With “collaboration” the mantra in the IoT of lighting, Bluetooth technology specialist Silvair today gave plenty of cause to recite it, announcing several partnerships across the value chain including luminaire maker Feilo Sylvania and half a dozen subsystem makers such as driver maker Fulham.
Silvair, based in Krakow and San Francisco, led the push toward last summer’s certification of the Bluetooth Mesh protocol, which extends Bluetooth’s range well beyond the 30-ft limitation for which it’s known. Enthusiasts believe that Bluetooth Mesh will usher in a wave of Internet of Things (IoT) lighting implementations that, among other things, will make it possible to control lighting levels and temperatures remotely, wirelessly, and through the Internet.
Silvair provides Bluetooth Mesh firmware — chips programmed with software.
“We are very excited by the release of the Bluetooth Mesh standard, and in particular Silvair’s lighting control stack,” said Feilo Sylvania’s global senior product line manager for smart lighting and controls Edward Lees.
The Silvair firmware marks one of many IoT offerings to have caught Feilo’s eye, which as LEDs Magazine has reported is positioning itself as a systems integrator working with many different information technology partners to tie luminaires into the Internet. The company might even be eyeing the acquisition of GE’s commercial smart lighting and energy entity, called Current, powered by GE.
Silvair CEO Rafal Han said the collaborations mark “the next big step on the way to creating a fully interoperable global ecosystem” with Bluetooth Mesh technology.
Silvair CEO Rafal Han said the collaborations mark “the next big step on the way to creating a fully interoperable global ecosystem” with Bluetooth Mesh technology.
Feilo’s new SylSmart integration program is aimed at expanding the role of smart lighting to include luminaire-embedded sensors that collect data. The data helps facility managers analyze building use and to make informed decisions on how to allocate space. It can also help automate other building systems, such as heating, ventilation, and air conditioning (HVAC). (Watch for further insights on Feilo Sylvania’s smart lighting initiatives in LEDs’ Q&A with Feilo CEO Christian Schraft and global director of strategy and new business development Bastiaan de Groot in the March issue).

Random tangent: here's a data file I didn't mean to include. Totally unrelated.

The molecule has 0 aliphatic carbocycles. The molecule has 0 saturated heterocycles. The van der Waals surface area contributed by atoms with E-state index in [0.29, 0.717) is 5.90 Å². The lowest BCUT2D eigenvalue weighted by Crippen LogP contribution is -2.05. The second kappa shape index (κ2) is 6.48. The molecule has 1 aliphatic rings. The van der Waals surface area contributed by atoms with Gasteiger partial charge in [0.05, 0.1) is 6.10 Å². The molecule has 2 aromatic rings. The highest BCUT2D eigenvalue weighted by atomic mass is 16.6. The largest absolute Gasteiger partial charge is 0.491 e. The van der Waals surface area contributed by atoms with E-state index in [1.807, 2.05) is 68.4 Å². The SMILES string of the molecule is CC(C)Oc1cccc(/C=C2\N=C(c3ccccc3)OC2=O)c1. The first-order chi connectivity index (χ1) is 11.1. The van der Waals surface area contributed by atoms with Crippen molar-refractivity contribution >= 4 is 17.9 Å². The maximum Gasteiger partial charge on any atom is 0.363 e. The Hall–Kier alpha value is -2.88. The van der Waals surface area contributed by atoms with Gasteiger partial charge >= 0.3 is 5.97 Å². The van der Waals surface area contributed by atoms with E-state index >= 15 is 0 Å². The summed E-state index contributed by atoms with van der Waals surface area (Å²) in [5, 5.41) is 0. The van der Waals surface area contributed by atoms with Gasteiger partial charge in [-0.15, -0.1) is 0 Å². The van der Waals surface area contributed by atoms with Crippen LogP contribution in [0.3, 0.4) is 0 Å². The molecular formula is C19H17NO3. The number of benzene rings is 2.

Feilo works with some of its partners such as Silvair through its two new Smart Lighting Innovation Centers (SLICs).
“We will continue our collaboration, fostering and pushing the adoption of this much-needed standard [Bluetooth Mesh] with Silvair as the industry pioneers,” Lees said.
Silvair and Feilo are expected to reveal more details of their partnership at the Light+Building 2018 exhibition later this month in Frankfurt.
Meanwhile, Silvair said Fulham and five other subsystem manufacturers are working to embed Silvair Bluetooth Mesh capabilities into their products, which between them include drivers, controllers, sensors, switches, LED engines, and other components. The idea is to provide Bluetooth Mesh-based smart lighting in commercial settings.
Silvair plans to reveal more details of the partnerships at Light+Building. At the same time, it will also launch software to assist in the commissioning process of Bluetooth Mesh smart lighting. The tools will include a web portal and a mobile app.
“I am truly excited for all the changes in the industry that are about to happen because of smart lighting solutions based on Bluetooth Mesh technology,” said Silvair CEO Rafal Han. “We are looking forward to presenting a vast number of high-quality products using our lighting control firmware as well as introducing our commissioning platform. This is undoubtedly the next big step on the way to creating a fully interoperable global ecosystem.”
In addition to Hawhtorne, CA-based Fulham, the other partners are McWong International, based in Sacramento with a significant presence in China; Murata, based in Kyoto, Japan; Danlers, based in Chippenham, UK; ERP Power, based in Moorpark, CA; and DG Light, based in Turin, Italy.
Marking further collaboration, Silvair said all of the products will support energy harvesting owing to Silvair’s ongoing partnership with EnOcean, based in Oberhaching, Germany.